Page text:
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Posts tagged ‘Big data’

Walmart Takes On Big Data

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Much of the big data tools have been developed at the Walmart Labs, which was created after Walmart took over Kosmix in 2011. The products that were developed at Walmart Labs are ‘Social Genome’, ‘ShoppyCat and Get on the Shelf.

The Social Genome product allows Walmart to reach customers, or friends of customers, who have mentioned something online to inform them about that exact product and include a discount.
 Public data is combined from the web along with social data and proprietary data such as customer purchasing data and contact information. The result is , constantly changing, up-to-date knowledge base with hundreds of millions of entities and relationships. this provides  Walmart with a  better understanding of  the  what their customers are saying online. An example mentioned by Walmart Labs shows a woman tweeting regularly about movies. When she tweets “I love Salt”, Walmart is able to understand that she is talking about the movie Salt and not the condiment.

The Shoppycat product  developed by Walmart is able to recommend suitable products to Facebook users based on the hobbies and interests of their friends. 

Get on the Shelf  a crowd-sourcing solution that gave anyone the chance to promote his or her product in front of a large online audience. The best products would be sold at Walmart with the potential to suddenly reach millions of customers.

Techfest 2013 and Microsoft’s Predictive Whiteboard

 

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Big Data and Hospitals

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Big data is emerging in the hospitals and health industries because systems are collecting large amounts of data on patients every single day. The data comes for a variety of settings — clinical, billing, scheduling and so on. previously, a lot of that data was not leveraged to make patient care and hospital operations better. Recently though, there has been a shift to change that. According to Joel Dudley, MD, director of biomedical informatics for The Mount Sinai Medical Center in New York City, healthcare organizations have come to realize that all of their data can be captured and leveraged as a strategic asset.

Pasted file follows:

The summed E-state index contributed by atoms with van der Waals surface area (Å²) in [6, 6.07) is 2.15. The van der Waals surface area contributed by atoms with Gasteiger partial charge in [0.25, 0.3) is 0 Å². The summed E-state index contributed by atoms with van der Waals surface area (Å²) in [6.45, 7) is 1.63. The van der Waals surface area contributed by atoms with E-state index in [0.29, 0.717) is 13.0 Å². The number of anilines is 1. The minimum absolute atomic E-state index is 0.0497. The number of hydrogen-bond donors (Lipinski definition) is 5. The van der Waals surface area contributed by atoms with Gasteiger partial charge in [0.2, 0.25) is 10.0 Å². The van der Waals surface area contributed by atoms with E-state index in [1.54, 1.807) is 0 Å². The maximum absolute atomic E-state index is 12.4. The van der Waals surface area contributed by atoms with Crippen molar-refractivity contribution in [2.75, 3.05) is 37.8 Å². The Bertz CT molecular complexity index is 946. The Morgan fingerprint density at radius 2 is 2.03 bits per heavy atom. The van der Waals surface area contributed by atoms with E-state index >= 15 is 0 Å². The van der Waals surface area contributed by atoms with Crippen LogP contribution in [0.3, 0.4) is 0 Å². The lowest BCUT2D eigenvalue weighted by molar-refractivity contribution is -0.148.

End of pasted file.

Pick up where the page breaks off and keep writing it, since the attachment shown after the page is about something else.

Dr. Dudley said, “Big data is not just about storing huge amounts of data. It’s the ability to mine and integrate data, extracting new knowledge from it to inform and change the way providers, even patients, think about healthcare.”

Dr Jain of  Anil Jain, MD, CMIO of Explorys, a healthcare analytics company, and former senior executive director of information technology at Cleveland Clinic,  says Big data will change how physicians take care of patients at an individual level, fostering more personalized support right at a patient’s bedside.

“The analysis to deal with big data can produce valid and relevant data that is more current, which gives physicians the means and motivation to make the right decisions at the right time,” says Michael Corcoran, senior vice president and chief marketing officer of Information Builders, a business intelligence and software solutions company.